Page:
Etymology
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prevail (v.)

c. 1400, prevailen, "be successful; be efficacious," from Old French prevaleir (Modern French prévaloir) and directly from Latin praevalere "be stronger or more able, have greater power," from prae "before" (see pre-) + valere "have power, be strong" (from PIE root *wal- "to be strong").

The spelling in English perhaps has been influenced by avail. The meaning "have or exert superior influence" is from mid-15c. (to prevail upon "succeed in persuading" is by 1570s). The sense of "be in force, be prevalent or current" is by 1776. Related: Prevailed; prevailing.

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Definitions of prevail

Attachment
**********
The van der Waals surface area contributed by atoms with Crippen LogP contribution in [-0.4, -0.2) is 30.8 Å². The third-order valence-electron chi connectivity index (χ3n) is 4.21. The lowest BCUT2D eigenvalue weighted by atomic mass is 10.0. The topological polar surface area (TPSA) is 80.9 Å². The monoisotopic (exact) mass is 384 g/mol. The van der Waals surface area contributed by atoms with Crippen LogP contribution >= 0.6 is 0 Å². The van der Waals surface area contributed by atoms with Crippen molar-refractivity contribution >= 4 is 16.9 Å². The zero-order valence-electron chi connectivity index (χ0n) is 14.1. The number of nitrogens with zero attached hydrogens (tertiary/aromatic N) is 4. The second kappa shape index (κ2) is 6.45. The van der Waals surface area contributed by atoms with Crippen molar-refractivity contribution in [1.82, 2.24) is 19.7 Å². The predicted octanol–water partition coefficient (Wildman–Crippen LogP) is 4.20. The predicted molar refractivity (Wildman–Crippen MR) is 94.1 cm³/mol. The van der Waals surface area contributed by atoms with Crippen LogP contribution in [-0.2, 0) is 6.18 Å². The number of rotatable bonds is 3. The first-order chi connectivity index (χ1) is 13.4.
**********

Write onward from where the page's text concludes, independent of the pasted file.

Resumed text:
prevail (v.)
be larger in number, quantity, power, status or importance;
Synonyms: predominate / dominate / rule / reign
prevail (v.)
be valid, applicable, or true;
Synonyms: hold / obtain
prevail (v.)
continue to exist;
Synonyms: persist / die hard / run / endure
prevail (v.)
prove superior;
The champion prevailed, though it was a hard fight
Synonyms: triumph
prevail (v.)
use persuasion successfully;
He prevailed upon her to visit his parents
From wordnet.princeton.edu